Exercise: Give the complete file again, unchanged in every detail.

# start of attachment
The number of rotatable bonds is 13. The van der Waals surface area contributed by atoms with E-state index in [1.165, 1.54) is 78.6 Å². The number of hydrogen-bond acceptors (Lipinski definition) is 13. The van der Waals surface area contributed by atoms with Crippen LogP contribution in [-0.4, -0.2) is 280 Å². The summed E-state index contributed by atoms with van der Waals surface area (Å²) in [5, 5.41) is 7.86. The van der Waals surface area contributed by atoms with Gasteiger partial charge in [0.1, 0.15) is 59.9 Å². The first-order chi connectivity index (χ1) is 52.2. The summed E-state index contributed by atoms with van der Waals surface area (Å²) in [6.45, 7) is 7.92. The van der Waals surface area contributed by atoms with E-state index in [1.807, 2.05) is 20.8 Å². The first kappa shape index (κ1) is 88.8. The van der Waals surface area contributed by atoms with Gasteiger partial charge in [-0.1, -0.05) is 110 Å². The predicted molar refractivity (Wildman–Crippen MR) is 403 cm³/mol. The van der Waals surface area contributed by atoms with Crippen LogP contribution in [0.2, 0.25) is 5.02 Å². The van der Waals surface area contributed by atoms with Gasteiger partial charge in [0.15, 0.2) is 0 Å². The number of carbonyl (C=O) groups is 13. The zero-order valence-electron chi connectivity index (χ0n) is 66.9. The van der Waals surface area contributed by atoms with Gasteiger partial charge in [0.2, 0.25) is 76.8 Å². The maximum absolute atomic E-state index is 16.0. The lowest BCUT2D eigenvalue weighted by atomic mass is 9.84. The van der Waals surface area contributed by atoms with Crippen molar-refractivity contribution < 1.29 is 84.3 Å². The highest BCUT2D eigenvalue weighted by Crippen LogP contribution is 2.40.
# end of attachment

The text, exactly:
The number of rotatable bonds is 13. The van der Waals surface area contributed by atoms with E-state index in [1.165, 1.54) is 78.6 Å². The number of hydrogen-bond acceptors (Lipinski definition) is 13. The van der Waals surface area contributed by atoms with Crippen LogP contribution in [-0.4, -0.2) is 280 Å². The summed E-state index contributed by atoms with van der Waals surface area (Å²) in [5, 5.41) is 7.86. The van der Waals surface area contributed by atoms with Gasteiger partial charge in [0.1, 0.15) is 59.9 Å². The first-order chi connectivity index (χ1) is 52.2. The summed E-state index contributed by atoms with van der Waals surface area (Å²) in [6.45, 7) is 7.92. The van der Waals surface area contributed by atoms with E-state index in [1.807, 2.05) is 20.8 Å². The first kappa shape index (κ1) is 88.8. The van der Waals surface area contributed by atoms with Gasteiger partial charge in [-0.1, -0.05) is 110 Å². The predicted molar refractivity (Wildman–Crippen MR) is 403 cm³/mol. The van der Waals surface area contributed by atoms with Crippen LogP contribution in [0.2, 0.25) is 5.02 Å². The van der Waals surface area contributed by atoms with Gasteiger partial charge in [0.15, 0.2) is 0 Å². The number of carbonyl (C=O) groups is 13. The zero-order valence-electron chi connectivity index (χ0n) is 66.9. The van der Waals surface area contributed by atoms with Gasteiger partial charge in [0.2, 0.25) is 76.8 Å². The maximum absolute atomic E-state index is 16.0. The lowest BCUT2D eigenvalue weighted by atomic mass is 9.84. The van der Waals surface area contributed by atoms with Crippen molar-refractivity contribution < 1.29 is 84.3 Å². The highest BCUT2D eigenvalue weighted by Crippen LogP contribution is 2.40.